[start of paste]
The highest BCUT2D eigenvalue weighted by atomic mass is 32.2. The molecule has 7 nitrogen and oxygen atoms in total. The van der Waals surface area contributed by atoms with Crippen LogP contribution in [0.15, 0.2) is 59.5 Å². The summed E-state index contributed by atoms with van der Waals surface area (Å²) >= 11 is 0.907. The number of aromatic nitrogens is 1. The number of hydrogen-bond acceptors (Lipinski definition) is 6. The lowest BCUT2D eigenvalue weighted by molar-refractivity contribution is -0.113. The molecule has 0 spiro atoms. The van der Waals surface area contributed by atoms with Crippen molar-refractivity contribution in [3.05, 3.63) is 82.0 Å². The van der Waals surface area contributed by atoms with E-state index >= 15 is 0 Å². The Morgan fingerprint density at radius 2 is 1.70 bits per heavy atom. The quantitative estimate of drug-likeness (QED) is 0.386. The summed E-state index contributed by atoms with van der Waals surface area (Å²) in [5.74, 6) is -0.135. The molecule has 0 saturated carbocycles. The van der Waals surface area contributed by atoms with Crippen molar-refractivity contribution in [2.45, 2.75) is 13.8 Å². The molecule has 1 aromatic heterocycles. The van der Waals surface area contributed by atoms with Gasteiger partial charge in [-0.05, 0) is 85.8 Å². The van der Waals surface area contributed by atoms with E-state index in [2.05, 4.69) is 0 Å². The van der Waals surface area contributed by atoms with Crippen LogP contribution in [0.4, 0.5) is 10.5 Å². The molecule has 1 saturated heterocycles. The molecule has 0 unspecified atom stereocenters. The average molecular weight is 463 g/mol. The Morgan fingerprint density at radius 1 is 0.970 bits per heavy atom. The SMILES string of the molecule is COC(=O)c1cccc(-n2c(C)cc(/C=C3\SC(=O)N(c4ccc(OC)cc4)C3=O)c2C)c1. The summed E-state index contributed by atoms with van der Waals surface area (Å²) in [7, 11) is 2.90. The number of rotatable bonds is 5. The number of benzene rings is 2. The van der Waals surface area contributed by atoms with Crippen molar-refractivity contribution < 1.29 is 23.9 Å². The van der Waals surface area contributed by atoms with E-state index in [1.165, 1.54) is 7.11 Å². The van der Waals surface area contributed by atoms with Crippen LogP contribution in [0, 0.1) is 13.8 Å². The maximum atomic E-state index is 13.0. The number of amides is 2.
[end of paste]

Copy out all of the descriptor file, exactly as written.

The highest BCUT2D eigenvalue weighted by atomic mass is 32.2. The molecule has 7 nitrogen and oxygen atoms in total. The van der Waals surface area contributed by atoms with Crippen LogP contribution in [0.15, 0.2) is 59.5 Å². The summed E-state index contributed by atoms with van der Waals surface area (Å²) >= 11 is 0.907. The number of aromatic nitrogens is 1. The number of hydrogen-bond acceptors (Lipinski definition) is 6. The lowest BCUT2D eigenvalue weighted by molar-refractivity contribution is -0.113. The molecule has 0 spiro atoms. The van der Waals surface area contributed by atoms with Crippen molar-refractivity contribution in [3.05, 3.63) is 82.0 Å². The van der Waals surface area contributed by atoms with E-state index >= 15 is 0 Å². The Morgan fingerprint density at radius 2 is 1.70 bits per heavy atom. The quantitative estimate of drug-likeness (QED) is 0.386. The summed E-state index contributed by atoms with van der Waals surface area (Å²) in [5.74, 6) is -0.135. The molecule has 0 saturated carbocycles. The van der Waals surface area contributed by atoms with Crippen molar-refractivity contribution in [2.45, 2.75) is 13.8 Å². The molecule has 1 aromatic heterocycles. The van der Waals surface area contributed by atoms with Gasteiger partial charge in [-0.05, 0) is 85.8 Å². The van der Waals surface area contributed by atoms with E-state index in [2.05, 4.69) is 0 Å². The van der Waals surface area contributed by atoms with Crippen LogP contribution in [0.4, 0.5) is 10.5 Å². The molecule has 1 saturated heterocycles. The molecule has 0 unspecified atom stereocenters. The average molecular weight is 463 g/mol. The Morgan fingerprint density at radius 1 is 0.970 bits per heavy atom. The SMILES string of the molecule is COC(=O)c1cccc(-n2c(C)cc(/C=C3\SC(=O)N(c4ccc(OC)cc4)C3=O)c2C)c1. The summed E-state index contributed by atoms with van der Waals surface area (Å²) in [7, 11) is 2.90. The number of rotatable bonds is 5. The number of benzene rings is 2. The van der Waals surface area contributed by atoms with Crippen molar-refractivity contribution < 1.29 is 23.9 Å². The van der Waals surface area contributed by atoms with E-state index in [1.165, 1.54) is 7.11 Å². The van der Waals surface area contributed by atoms with Crippen LogP contribution in [0, 0.1) is 13.8 Å². The maximum atomic E-state index is 13.0. The number of amides is 2.